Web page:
IÃ¢€â„¢m inundated weekly with press releases breathlessly touting the latest hotel room bells and whistles. From bedside MP3 players and flatscreen televisions, to creamy Belgium chocolates and cashmere bed throws, IÃ¢€â„¢ve seen it all. But one announcement in particular caught my eye the other dayÃ¢€”and itÃ¢€â„¢s not particularly sexy. Microtel Inns & Suites has introduced informational pamphlets, "Accessible Fitness" bags and Upper Body Ergometers for guests with special needs.
These new features are just the latest development in a company-wide initiative to go the extra mile for the disabled guest. For instance, Microtel offers three ADA-room designs throughout the chain and employees are trained in disability etiquette. Microtel claims to be the only budget hotel chain to implement the training program known as Opening Doors systemwide. Plus, the chain annually participates in the World Congress & Exposition on Disabilities and is proactively involved in several other initiatives that target the needs of travelers with disabilities.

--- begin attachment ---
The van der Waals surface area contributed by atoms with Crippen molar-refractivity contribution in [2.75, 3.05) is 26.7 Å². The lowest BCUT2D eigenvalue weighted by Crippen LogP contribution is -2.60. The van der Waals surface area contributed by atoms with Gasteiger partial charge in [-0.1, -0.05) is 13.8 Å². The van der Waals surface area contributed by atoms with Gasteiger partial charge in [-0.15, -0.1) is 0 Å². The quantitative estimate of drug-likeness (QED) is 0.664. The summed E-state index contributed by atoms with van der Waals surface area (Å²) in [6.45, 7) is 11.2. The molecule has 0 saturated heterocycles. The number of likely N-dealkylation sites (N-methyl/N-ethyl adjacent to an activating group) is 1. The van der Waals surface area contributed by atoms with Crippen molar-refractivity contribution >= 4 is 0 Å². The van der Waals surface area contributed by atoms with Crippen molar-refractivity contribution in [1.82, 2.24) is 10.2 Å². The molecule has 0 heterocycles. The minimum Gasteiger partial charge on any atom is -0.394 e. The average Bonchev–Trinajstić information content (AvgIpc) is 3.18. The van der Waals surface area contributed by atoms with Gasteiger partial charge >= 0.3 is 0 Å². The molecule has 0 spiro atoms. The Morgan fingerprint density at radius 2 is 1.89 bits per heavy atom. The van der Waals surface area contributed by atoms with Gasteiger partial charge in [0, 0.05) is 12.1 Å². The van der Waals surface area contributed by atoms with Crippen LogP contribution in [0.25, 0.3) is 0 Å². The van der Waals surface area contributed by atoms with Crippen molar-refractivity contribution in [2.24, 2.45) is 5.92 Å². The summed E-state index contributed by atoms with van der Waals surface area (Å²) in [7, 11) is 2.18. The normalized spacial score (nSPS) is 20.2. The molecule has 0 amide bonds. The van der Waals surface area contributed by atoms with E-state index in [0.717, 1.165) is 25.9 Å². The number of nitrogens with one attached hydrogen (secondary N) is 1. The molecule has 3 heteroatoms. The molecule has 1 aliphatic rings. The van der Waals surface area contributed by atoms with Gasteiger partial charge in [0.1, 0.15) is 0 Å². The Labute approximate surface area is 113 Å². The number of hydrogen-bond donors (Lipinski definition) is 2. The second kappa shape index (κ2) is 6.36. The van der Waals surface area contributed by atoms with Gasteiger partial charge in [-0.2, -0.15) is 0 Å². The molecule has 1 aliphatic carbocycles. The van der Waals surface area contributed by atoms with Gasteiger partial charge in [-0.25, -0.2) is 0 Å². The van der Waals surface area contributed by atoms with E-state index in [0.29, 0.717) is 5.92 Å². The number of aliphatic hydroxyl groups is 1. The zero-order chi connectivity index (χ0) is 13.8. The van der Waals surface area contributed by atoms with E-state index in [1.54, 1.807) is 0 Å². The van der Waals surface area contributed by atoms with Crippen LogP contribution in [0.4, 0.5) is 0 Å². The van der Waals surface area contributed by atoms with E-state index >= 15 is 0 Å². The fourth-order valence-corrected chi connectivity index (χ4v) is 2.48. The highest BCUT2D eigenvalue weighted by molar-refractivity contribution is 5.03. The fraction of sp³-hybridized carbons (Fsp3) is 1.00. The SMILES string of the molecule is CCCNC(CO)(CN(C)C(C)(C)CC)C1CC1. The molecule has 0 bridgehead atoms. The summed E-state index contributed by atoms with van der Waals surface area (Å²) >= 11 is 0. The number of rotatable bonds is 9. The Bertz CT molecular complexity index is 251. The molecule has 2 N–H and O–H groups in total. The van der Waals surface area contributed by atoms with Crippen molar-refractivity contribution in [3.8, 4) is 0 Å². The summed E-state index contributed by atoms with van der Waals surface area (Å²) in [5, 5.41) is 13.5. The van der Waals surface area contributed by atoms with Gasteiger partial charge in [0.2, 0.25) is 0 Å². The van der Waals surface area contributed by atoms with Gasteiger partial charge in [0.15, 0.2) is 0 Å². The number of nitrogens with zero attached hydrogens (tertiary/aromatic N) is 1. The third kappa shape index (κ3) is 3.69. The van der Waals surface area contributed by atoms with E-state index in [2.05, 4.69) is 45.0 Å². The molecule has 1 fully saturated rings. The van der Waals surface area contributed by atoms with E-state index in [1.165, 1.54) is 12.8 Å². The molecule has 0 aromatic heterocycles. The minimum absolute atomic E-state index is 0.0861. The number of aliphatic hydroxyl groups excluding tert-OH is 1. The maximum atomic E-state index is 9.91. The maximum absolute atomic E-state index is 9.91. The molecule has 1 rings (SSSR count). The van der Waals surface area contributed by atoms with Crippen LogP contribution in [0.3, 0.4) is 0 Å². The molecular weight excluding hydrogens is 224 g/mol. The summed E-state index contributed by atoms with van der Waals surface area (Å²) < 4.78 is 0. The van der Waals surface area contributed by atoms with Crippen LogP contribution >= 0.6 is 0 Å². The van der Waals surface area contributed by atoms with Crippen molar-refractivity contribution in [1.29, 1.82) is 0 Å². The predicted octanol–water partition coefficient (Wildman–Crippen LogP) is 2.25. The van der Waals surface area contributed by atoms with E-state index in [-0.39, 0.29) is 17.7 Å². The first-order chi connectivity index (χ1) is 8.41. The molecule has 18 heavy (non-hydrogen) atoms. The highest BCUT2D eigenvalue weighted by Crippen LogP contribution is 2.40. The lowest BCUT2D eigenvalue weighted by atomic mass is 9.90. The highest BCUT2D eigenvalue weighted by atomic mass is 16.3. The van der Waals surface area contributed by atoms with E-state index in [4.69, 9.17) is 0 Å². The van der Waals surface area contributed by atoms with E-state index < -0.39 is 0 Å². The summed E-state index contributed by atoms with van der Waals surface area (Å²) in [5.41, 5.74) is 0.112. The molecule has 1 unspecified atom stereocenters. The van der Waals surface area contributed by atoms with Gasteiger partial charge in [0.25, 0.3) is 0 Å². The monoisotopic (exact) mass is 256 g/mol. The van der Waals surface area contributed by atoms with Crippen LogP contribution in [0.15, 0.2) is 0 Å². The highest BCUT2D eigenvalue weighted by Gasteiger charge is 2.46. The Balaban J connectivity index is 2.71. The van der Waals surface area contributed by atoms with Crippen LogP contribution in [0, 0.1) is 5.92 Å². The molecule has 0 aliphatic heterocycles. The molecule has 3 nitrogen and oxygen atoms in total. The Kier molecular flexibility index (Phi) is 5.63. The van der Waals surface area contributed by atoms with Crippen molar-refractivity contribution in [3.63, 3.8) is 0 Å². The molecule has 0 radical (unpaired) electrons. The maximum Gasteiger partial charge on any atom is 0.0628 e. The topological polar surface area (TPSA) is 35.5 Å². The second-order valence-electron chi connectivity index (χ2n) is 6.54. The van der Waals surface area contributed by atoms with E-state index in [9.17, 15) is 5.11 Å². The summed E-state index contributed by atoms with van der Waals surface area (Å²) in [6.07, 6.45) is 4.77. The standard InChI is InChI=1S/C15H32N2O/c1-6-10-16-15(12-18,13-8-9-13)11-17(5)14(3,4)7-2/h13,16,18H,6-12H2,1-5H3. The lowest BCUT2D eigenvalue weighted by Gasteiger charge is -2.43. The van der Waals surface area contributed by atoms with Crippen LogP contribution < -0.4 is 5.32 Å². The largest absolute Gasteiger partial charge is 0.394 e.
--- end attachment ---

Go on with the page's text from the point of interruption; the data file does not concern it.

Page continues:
This issue is very close to the heart of Roy E. Flora, executive vice president, franchise operations. I witnessed this at a US Franchise Systems convention two years ago.
Seated at lunch next to Roy, I was surprised when, instead of touting his companyÃ¢€â„¢s latest development figures or RevPAR numbers, he spoke with pride and conviction about measures he and his team had developed to better serve travelers with disabilities.
Reservations among travelers with disabilities at Microtel hotels around the nation continue to grown, reports the company. Last year, net revenues for ADA room nights increased by 42 percent over 2004. Internet hotel bookings for ADA rooms also increased significantly, it says. Clearly, serving this important market is not only the right thing to do, itÃ¢€â„¢s the smart thing to do.